With influencer fraud on the rise, Unilever bans paid followers to cut down on bots

As big brands like Unilever reluctantly embrace influencer marketing, they are being forced to grapple with fake followers and influencer fraud.


June 19, 2018

Unilever, one of the world’s 5 largest consumer goods companies, is attempting to crack down on influencer fraud by banning influencers with paid or fake followers, reports The Wall Street Journal.

Influencers are only becoming more influential, and for brands like Unilever (which spent $9B on brand marketing last year) shady social practices are an expensive problem.

Cashing in on Kardashian

As consumers increasingly lean on social media to discover new products, Beyonce’s blessing has become big business. Brands pay influencers big bucks to evangelize their products, lest they end up in a $1.3B hole on the wrong side of a Kylie Jenner tweet.

But, influencers are only as valuable as their followers — making the top 20 most-followed celebrities powerful enough to walk away with $550k+ per post. As influencer costs skyrocketed, Unilever began to monitor follower quality to see what the hell was going on. 

What it found couldn’t be fixed with a Valencia filter: Turns out, about 20% of mid-level influencers’ followers are fake.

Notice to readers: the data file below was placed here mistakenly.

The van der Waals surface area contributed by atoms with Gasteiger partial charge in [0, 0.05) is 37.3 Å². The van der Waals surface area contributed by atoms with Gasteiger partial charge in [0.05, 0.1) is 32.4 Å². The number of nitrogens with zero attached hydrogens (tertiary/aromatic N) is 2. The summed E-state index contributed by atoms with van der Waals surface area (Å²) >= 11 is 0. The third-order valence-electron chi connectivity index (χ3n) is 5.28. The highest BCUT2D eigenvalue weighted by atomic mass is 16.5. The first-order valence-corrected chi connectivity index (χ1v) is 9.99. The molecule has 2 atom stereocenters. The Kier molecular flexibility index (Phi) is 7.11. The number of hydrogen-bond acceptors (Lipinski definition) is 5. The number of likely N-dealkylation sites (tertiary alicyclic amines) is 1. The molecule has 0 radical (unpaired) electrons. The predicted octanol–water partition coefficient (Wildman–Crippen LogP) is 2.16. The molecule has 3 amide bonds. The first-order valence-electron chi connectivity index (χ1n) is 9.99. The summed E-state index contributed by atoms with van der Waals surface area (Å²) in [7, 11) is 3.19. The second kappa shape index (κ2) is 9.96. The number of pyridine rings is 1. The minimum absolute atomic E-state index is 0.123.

An industry full of fake friends

“Unilever uses followers to figure out how much to pay someone,” Paul Kahn of Upfluence, an influencer marketing company, told The Hustle. “So when people claim to have 50% more followers than they actually do — and Unilever pays them millions — it’s a real problem.”

A recent New York Times investigation also revealed that 15% of Twitter users were bots and that “paid followers” often ended up being fake profiles.

But, despite the prevalence of fraud (78% of Ritz Carlton’s followers are fake) brands continue to invest in influencer marketing. A poll last year showed 75% of marketers paid influencers to promote their products — and half planned to increase their influencer budgets.

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